When someone comes to speak with you, turn toward him or her to show that you are paying attention to what they are saying. If you ignore people with your body language, it demonstrates a lack of interest and it may seem like you are ignoring them. Try to maintain a smile throughout the day (regardless of what you may be internally feeling). This avoids you seeming unapproachable to your co-workers and ensures that they do not feel uncomfortable when speaking with you Be alert and interested in your work tasks, as you do not want to seem lazy or idle.

  • 4. Keep Annoyances to a Minimum

    In an office space, there are many different people doing varying jobs at the same time. Keep this in mind throughout your workday to ensure that your activities do not annoy or disturb the other workers. When you are on your phone (personal call or wok related) try not to speak too loudly. This is distracting to other workers and it is best to move to another location if you must speak loudly. Respect others’ workspace by knocking before you enter to speak with them, even if they work in a cubicle setting. Keep a reasonable distance from individuals and their workspaces to avoid seeming overbearing and inappropriate.

    Food is one of the most overlooked “annoyances” in the workplace. Sounds and smells of different foods can affect the people around you. Try to move to the kitchen or take a five-minute break outside if you must have those crunchy chips. Be aware that the smell of your peppermint tea or onion rings may be overpowering and can affect your co-workers if you eat it at your desk.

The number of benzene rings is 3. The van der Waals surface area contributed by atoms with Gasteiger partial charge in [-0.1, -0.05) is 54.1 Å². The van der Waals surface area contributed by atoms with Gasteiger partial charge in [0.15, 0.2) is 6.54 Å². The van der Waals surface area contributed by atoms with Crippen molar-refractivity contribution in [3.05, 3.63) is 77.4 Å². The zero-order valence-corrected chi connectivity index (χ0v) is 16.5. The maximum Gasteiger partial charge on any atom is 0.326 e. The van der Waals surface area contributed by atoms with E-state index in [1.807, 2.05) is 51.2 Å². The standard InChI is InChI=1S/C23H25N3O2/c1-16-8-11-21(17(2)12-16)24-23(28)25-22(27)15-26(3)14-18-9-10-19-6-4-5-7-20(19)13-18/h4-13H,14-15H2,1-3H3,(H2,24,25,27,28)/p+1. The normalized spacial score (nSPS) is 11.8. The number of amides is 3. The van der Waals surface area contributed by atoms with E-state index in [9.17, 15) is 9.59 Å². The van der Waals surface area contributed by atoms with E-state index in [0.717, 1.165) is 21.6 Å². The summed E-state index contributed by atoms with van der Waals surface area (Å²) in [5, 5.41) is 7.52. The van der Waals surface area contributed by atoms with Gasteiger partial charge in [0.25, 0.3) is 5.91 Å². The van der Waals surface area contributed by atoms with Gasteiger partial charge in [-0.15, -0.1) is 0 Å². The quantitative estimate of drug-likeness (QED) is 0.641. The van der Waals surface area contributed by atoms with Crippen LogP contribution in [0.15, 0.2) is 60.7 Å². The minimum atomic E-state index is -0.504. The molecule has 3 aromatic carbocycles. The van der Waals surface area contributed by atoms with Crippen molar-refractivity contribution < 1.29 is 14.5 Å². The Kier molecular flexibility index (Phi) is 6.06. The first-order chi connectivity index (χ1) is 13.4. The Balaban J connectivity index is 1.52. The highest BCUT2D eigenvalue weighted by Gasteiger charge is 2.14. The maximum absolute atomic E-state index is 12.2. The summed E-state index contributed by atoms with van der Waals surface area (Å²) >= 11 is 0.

• 5. Be Appropriate

    While close and amiable work relations are encouraged, you must ensure that you are still appropriate. Engaging in gossip and office politics may seem to be the best way to become close to others in the workplace, however, if you want to maintain a level of professional integrity you need to avoid involving yourself in such discussions.

    Divulging your personal information and your social media accounts with your co-workers may seem like a good way to bond and connect with them, however, this sort of activity is not office appropriate and may negatively skew their opinions and views of you if there is information about you that they do not approve of or agree with.

    Do not follow the crowd. Be your own person and avoid falling between the cracks in the office. The group of individuals you wish to follow may be the group that management has had their eye on for a long time. You do not want to be caught up doing things that culture of the organization does not support.

    Avoid butting in when things do not directly concern you. While an office space may be open and you may be able to hear most conversations, it is wise to avoid interfering in others’ affairs. This can be for your benefit as well in the event that there is a problem surrounding that particular issue. You do not want to be identified as a participant when there is a problem. In addition, butting into others’ conversation may irritate them and make them uncomfortable. It is best to join the conversation only when you are asked.

    It should go without saying that you must not take other workers’ items and belongings without first asking for permission. Taking others’ food and drinks is absolutely disrespectful and unkind. You do not want to be caught engaging in such an activity as it can completely destroy your reputation and trustworthiness in the office space.

  • 6. Communication